ISP began in the late 1990s when Father Bill Creed, a Jesuit priest in Chicago, and his friend Ed Shurna were trying to find ways to support men in emergency shelters on Chicago’s West Side. In addition to material necessities, they realized many of the men lacked spiritual support. The two invited some of the men to an overnight spiritual retreat. For centuries, retreats have been a hallmark of Jesuit spiritual life. They are usually centered around the Spiritual Exercises, a series of prayers, meditations, and contemplative practices developed by St. Ignatius in the 1520s.

Retreat and reflect

According to Curran, Creed and Shurna figured “if Ignatian retreats have helped Jesuits and so many others to find spiritual freedom and make good decisions, why wouldn’t it work for people in different circumstances of life?” The retreats caught on, and ISP was born. Today, ISP operates in more than 20 cities in the U.S., Canada, and Ireland. The group has more than 500 partners and has served more than 20,000 people in recovery.

ISP is a volunteer-based ministry. Although rooted in Ignatian spirituality, ISP partners with individuals and faith communities across the spectrum. “We run on people who care about this work, who care about creating spiritual care for those who are often invisible in our society, and can often be invisible in our churches,” Curran says.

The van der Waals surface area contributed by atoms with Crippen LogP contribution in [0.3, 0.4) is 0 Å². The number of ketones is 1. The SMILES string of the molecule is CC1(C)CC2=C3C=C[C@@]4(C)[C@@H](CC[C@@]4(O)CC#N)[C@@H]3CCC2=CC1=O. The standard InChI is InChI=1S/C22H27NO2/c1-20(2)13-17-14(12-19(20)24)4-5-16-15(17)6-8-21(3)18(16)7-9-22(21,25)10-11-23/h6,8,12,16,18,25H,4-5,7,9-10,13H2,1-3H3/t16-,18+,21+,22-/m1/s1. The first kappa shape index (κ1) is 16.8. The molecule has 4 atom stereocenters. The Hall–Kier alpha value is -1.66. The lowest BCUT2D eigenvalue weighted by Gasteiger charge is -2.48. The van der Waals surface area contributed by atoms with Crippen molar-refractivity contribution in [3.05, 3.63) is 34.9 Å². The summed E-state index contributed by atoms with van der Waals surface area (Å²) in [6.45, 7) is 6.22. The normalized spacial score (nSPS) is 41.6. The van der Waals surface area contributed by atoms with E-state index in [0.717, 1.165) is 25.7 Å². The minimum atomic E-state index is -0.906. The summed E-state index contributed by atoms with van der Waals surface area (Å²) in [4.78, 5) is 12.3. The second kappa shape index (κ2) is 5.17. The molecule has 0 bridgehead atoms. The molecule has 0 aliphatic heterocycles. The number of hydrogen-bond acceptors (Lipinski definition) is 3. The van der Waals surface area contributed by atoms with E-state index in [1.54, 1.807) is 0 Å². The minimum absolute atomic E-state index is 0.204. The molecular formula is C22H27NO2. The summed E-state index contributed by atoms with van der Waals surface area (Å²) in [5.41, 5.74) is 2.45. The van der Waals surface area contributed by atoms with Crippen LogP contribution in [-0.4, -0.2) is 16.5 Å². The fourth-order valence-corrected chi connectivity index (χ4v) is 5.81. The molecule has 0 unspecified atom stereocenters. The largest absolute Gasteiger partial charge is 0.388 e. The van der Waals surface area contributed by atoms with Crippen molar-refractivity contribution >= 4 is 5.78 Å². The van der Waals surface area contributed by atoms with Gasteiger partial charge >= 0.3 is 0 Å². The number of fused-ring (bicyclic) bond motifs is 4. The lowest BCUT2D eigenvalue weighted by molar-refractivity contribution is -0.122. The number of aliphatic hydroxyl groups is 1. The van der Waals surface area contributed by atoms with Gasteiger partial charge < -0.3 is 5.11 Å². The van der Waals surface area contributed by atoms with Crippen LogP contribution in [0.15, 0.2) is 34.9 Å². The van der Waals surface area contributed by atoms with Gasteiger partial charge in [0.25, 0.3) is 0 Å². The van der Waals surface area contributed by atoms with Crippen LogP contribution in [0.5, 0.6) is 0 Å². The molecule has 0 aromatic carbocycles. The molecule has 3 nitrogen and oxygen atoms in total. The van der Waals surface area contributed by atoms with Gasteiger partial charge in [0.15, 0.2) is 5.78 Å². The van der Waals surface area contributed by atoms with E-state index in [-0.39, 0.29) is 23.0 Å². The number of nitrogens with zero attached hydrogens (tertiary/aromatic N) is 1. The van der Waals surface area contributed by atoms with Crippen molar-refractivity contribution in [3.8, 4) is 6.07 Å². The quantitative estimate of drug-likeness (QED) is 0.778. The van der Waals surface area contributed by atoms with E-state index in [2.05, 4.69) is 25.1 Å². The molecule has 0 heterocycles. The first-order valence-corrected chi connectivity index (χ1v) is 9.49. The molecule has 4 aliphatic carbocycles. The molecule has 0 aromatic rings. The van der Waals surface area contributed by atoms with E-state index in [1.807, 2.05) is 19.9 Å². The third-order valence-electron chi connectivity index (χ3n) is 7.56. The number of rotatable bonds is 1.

ISP retreats last one or two nights and are kept small, generally 12 to 15 people of the same gender, along with three or four volunteers, one of whom is a retreat alum. Participants are usually already in the recovery process, such as those in transitional housing and those who are at least two to three months sober. The retreats take place in quiet, beautiful locations, often Jesuit retreat centers.

“(Retreat participants) are able to relax. They’re able to have some time together to share their story and listen to others,” Curran says. “No one’s proselytizing. We’re all just sharing.”

About a month after the retreat, local ISP groups organize a time of follow-up reflection where retreat alumni can discuss what they experienced and continue to build relationships with one another. In a growing number of cities, ISP affiliates are also developing programs to provide regular support via spiritual reflection circles. The programs vary depending on the area and the visions of local volunteers. Some of these programs are called “spiritual tune-ups” or “fill-up sessions.” ISP also has a mobile app to support this ongoing programming.